If this sounds tempting, it shouldn't. For one thing, there are many freelance writing job-listing websites that charge absolutely nothing--zip, nada, zilch (here's just one example). With such resources easily available, why pay? For another, reputable jobs sites don't spam random writers on Twitter (or anywhere else). For yet another, you have no way of knowing whether the promise of lucrative writing gigs is anything more than a marketing ploy. What if most or all of the writing jobs turn out to be the financial and professional equivalent of pay-per-click content mills?

Ah, you may be thinking, but isn't that what the trial period is for? If the jobs suck, you can cancel before the trial period is up, and only be out $2.95.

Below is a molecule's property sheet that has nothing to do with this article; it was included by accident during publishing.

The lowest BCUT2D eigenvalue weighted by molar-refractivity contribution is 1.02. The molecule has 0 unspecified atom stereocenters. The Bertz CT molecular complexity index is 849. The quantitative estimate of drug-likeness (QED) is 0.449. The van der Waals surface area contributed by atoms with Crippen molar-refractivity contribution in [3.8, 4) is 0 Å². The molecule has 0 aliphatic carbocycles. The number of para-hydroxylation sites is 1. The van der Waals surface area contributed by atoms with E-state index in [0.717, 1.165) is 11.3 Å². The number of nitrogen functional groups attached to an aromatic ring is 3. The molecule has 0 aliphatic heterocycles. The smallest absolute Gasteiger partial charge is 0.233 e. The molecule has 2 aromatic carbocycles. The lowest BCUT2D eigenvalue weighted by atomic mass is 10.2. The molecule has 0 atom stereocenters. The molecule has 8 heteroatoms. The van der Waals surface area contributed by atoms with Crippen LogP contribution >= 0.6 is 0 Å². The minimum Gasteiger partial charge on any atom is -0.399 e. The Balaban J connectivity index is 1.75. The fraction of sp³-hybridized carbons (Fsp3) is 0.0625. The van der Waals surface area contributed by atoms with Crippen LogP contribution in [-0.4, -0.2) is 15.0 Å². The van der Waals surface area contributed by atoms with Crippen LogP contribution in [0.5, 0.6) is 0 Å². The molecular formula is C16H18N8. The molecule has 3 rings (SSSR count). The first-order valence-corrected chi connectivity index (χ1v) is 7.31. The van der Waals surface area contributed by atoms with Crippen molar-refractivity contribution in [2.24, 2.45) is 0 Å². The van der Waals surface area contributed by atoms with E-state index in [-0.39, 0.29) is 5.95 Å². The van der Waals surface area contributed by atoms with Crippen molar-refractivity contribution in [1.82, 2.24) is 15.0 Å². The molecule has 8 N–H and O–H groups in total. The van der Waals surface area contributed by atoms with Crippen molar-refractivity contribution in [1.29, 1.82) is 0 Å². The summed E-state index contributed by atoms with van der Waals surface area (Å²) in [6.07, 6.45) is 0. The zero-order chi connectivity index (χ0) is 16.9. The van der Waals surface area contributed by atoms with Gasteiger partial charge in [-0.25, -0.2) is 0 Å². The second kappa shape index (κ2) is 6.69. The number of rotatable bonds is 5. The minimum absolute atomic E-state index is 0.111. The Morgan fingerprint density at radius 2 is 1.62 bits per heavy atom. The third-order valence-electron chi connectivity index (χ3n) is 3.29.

Maybe not. It's more than probable that RealWritingJobs is running a recurring billing scheme. In this common online ploy, a company uses a trial period to induce consumers to provide their credit card numbers. Once the trial period ends, cards are automatically billed for membership and other fees on a recurring basis (like RealWritingJobs, companies typically bury this info in their Terms and Conditions, where eager or careless consumers can easily miss it). Although consumers are promised they can cancel during the trial period, they discover that they can't get through to the toll-free number provided--or, if they do get through, they can't speak to a live person, but can only leave voicemail messages that are never responded to. (Here's a sample complaint.) Once the recurring billings commence (which, if the consumer didn't read the Terms and Conditions, may be a complete surprise), it is extremely difficult to stop them. Many people wind up canceling their credit cards.